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Kunsthaus Zürich

Herbert Distel

Conservation and restoration project

Some of these topics have already been addressed in a bachelor thesis that was prepared for Bern University of the Arts’ Department of Conservation and Restoration in 2008/2009. Using the software program FileMaker Pro 10, a database was created that would be suitable in terms of both form and content. In addition, optical examinations and photographic documentation work was carried out on 200 of the miniature objects, with evaluated data subsequently being entered into the database. The data was analyzed, and future conservation and restoration procedures planned accordingly.
It became evident that approximately 30 per cent of the 200 miniature objects are at risk or acutely at risk. Of particular concern in the ‘acutely at risk’ category are degradation phenomena such as ‘lifting of the paint layer’, ‘objects that have become detached’, ‘components that have become detached’ and a specific form of installation damage. The latter problem has arisen in cases where the miniature object’s paper support has been attached directly to the compartment wall using double-sided adhesive tape. Components of the adhesive or the tape itself have migrated into the paper, thus altering its structure. There is a drastic need for remedial action.

In January 2010, work will begin on the examination of the remaining 300 miniature objects to determine the materials and production techniques employed in their construction and their condition. The data accumulated in the process will be added to the database. This will be followed by material analysis and conservation measures applied to individual miniature objects. Finally, additional measures, as detailed above, will be carried out.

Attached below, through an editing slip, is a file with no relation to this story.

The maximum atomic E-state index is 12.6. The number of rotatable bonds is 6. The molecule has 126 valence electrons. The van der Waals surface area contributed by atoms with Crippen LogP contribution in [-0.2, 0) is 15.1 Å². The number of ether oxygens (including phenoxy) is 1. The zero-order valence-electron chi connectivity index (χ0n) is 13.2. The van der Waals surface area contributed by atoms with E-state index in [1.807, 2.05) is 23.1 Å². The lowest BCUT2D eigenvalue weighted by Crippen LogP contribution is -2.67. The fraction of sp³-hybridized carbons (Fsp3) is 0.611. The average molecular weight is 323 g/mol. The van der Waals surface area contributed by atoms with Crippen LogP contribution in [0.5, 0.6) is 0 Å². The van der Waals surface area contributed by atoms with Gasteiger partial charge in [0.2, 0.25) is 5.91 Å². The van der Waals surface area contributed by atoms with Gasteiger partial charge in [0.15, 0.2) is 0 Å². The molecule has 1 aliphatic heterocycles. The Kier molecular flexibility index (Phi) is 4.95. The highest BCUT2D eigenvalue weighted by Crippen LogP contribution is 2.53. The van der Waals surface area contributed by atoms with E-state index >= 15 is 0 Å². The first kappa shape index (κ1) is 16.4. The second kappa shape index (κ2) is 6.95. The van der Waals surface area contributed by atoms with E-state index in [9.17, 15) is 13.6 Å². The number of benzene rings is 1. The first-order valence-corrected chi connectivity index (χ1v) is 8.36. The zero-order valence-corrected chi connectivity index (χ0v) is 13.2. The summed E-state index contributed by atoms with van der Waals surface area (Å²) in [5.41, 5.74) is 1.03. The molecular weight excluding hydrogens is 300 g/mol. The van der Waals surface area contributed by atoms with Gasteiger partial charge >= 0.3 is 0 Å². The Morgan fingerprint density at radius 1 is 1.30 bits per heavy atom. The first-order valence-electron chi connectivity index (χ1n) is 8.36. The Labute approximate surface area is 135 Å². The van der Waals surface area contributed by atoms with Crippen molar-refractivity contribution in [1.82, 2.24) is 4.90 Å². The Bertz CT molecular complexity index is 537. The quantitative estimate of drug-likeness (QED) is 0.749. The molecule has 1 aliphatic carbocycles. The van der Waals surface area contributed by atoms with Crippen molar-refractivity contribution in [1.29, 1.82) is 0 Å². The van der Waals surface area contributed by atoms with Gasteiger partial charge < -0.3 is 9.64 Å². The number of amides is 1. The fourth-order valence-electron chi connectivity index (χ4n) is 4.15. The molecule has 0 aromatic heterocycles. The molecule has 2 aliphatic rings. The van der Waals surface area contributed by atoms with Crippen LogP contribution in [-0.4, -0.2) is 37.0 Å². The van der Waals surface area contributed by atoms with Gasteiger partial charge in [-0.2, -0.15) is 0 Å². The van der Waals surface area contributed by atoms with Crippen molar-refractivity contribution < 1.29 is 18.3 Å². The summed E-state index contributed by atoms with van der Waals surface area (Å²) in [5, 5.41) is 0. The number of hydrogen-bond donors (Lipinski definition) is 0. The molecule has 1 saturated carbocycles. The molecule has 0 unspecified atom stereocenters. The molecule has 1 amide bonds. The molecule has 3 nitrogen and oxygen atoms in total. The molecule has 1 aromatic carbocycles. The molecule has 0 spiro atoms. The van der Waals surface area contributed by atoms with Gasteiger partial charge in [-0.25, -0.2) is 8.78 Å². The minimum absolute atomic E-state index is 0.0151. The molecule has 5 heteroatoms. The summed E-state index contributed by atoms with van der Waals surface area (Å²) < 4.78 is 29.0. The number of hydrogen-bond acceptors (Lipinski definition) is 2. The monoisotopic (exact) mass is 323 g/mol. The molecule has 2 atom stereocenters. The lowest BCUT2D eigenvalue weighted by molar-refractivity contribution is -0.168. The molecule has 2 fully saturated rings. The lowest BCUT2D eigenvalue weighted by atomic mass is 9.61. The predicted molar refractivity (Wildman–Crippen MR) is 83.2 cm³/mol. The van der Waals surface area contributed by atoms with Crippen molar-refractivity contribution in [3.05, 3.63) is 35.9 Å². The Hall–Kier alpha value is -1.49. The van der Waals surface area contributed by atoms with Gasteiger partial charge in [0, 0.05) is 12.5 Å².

Thanks to the kind support of Bank Julius Baer, it is now possible to let this work on «Museum of Drawers» be carried out.

Conservation and restoration project

Herbert Distel’s Schubladenmuseum (Museum of Drawers)

The optical examinations of the miniature objects are carried out using a torch and a Zeiss magnifying glass. Cotton gloves are worn when work is conducted involving the drawers. The rows of compartments not being examined are covered with cardboard to protect them from possible mechanical damage.
The optical examinations of the miniature objects are carried out using a torch and a Zeiss magnifying glass. Cotton gloves are worn when work is conducted involving the drawers. The rows of compartments not being examined are covered with cardboard to protect them from possible mechanical damage.
The photographic documentation of the miniature objects is performed using a Canon digital SLR camera. The room is darkened, and two daylight lamps are set up. A small colour chart with a measuring scale in centimetres is placed in or next to the compartment being photographed. The compartments not being photographed are again covered, this time to protect them from electromagnetic radiation.
The photographic documentation of the miniature objects is performed using a Canon digital SLR camera. The room is darkened, and two daylight lamps are set up. A small colour chart with a measuring scale in centimetres is placed in or next to the compartment being photographed. The compartments not being photographed are again covered, this time to protect them from electromagnetic radiation.